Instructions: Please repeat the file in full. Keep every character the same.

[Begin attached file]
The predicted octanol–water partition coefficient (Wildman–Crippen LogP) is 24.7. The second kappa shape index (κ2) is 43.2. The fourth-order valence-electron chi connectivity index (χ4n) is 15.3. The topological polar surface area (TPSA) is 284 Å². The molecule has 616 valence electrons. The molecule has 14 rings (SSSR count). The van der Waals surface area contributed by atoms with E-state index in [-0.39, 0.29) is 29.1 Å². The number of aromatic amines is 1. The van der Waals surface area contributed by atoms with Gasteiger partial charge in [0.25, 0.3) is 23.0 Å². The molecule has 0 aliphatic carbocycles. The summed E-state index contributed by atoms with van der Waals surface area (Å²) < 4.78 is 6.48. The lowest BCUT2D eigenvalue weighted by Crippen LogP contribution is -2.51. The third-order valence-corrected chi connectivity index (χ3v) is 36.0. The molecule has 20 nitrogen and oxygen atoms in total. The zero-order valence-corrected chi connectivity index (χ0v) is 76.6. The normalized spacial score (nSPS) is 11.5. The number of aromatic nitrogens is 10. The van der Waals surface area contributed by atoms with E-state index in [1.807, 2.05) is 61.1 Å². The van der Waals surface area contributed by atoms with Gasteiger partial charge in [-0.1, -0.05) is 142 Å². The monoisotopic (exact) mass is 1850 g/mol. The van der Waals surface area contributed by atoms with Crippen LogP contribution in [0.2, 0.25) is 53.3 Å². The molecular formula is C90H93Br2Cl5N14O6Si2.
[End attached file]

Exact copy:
The predicted octanol–water partition coefficient (Wildman–Crippen LogP) is 24.7. The second kappa shape index (κ2) is 43.2. The fourth-order valence-electron chi connectivity index (χ4n) is 15.3. The topological polar surface area (TPSA) is 284 Å². The molecule has 616 valence electrons. The molecule has 14 rings (SSSR count). The van der Waals surface area contributed by atoms with E-state index in [-0.39, 0.29) is 29.1 Å². The number of aromatic amines is 1. The van der Waals surface area contributed by atoms with Gasteiger partial charge in [0.25, 0.3) is 23.0 Å². The molecule has 0 aliphatic carbocycles. The summed E-state index contributed by atoms with van der Waals surface area (Å²) < 4.78 is 6.48. The lowest BCUT2D eigenvalue weighted by Crippen LogP contribution is -2.51. The third-order valence-corrected chi connectivity index (χ3v) is 36.0. The molecule has 20 nitrogen and oxygen atoms in total. The zero-order valence-corrected chi connectivity index (χ0v) is 76.6. The normalized spacial score (nSPS) is 11.5. The number of aromatic nitrogens is 10. The van der Waals surface area contributed by atoms with E-state index in [1.807, 2.05) is 61.1 Å². The van der Waals surface area contributed by atoms with Gasteiger partial charge in [-0.1, -0.05) is 142 Å². The monoisotopic (exact) mass is 1850 g/mol. The van der Waals surface area contributed by atoms with Crippen LogP contribution in [0.2, 0.25) is 53.3 Å². The molecular formula is C90H93Br2Cl5N14O6Si2.